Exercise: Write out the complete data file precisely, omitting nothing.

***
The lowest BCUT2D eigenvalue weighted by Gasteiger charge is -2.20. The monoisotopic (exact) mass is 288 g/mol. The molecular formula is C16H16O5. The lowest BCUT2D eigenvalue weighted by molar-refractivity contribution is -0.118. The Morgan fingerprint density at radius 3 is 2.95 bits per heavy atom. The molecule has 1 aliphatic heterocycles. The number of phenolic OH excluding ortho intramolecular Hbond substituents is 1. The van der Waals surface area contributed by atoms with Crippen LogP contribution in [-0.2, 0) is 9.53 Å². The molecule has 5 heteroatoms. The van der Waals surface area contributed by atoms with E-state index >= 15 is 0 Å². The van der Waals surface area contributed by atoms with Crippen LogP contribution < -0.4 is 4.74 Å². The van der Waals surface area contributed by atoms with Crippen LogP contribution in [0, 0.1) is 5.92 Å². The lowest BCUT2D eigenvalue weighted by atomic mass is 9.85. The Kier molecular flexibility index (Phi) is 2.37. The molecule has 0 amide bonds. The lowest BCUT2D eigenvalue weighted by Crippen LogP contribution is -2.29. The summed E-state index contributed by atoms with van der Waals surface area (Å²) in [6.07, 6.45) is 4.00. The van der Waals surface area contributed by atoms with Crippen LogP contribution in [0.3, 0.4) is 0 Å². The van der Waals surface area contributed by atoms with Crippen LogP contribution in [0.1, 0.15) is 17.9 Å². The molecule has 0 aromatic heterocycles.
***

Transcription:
The lowest BCUT2D eigenvalue weighted by Gasteiger charge is -2.20. The monoisotopic (exact) mass is 288 g/mol. The molecular formula is C16H16O5. The lowest BCUT2D eigenvalue weighted by molar-refractivity contribution is -0.118. The Morgan fingerprint density at radius 3 is 2.95 bits per heavy atom. The molecule has 1 aliphatic heterocycles. The number of phenolic OH excluding ortho intramolecular Hbond substituents is 1. The van der Waals surface area contributed by atoms with Crippen LogP contribution in [-0.2, 0) is 9.53 Å². The molecule has 5 heteroatoms. The van der Waals surface area contributed by atoms with E-state index >= 15 is 0 Å². The van der Waals surface area contributed by atoms with Crippen LogP contribution < -0.4 is 4.74 Å². The van der Waals surface area contributed by atoms with Crippen LogP contribution in [0, 0.1) is 5.92 Å². The lowest BCUT2D eigenvalue weighted by atomic mass is 9.85. The Kier molecular flexibility index (Phi) is 2.37. The molecule has 0 amide bonds. The lowest BCUT2D eigenvalue weighted by Crippen LogP contribution is -2.29. The summed E-state index contributed by atoms with van der Waals surface area (Å²) in [6.07, 6.45) is 4.00. The van der Waals surface area contributed by atoms with Crippen LogP contribution in [0.3, 0.4) is 0 Å². The van der Waals surface area contributed by atoms with Crippen LogP contribution in [0.1, 0.15) is 17.9 Å². The molecule has 0 aromatic heterocycles.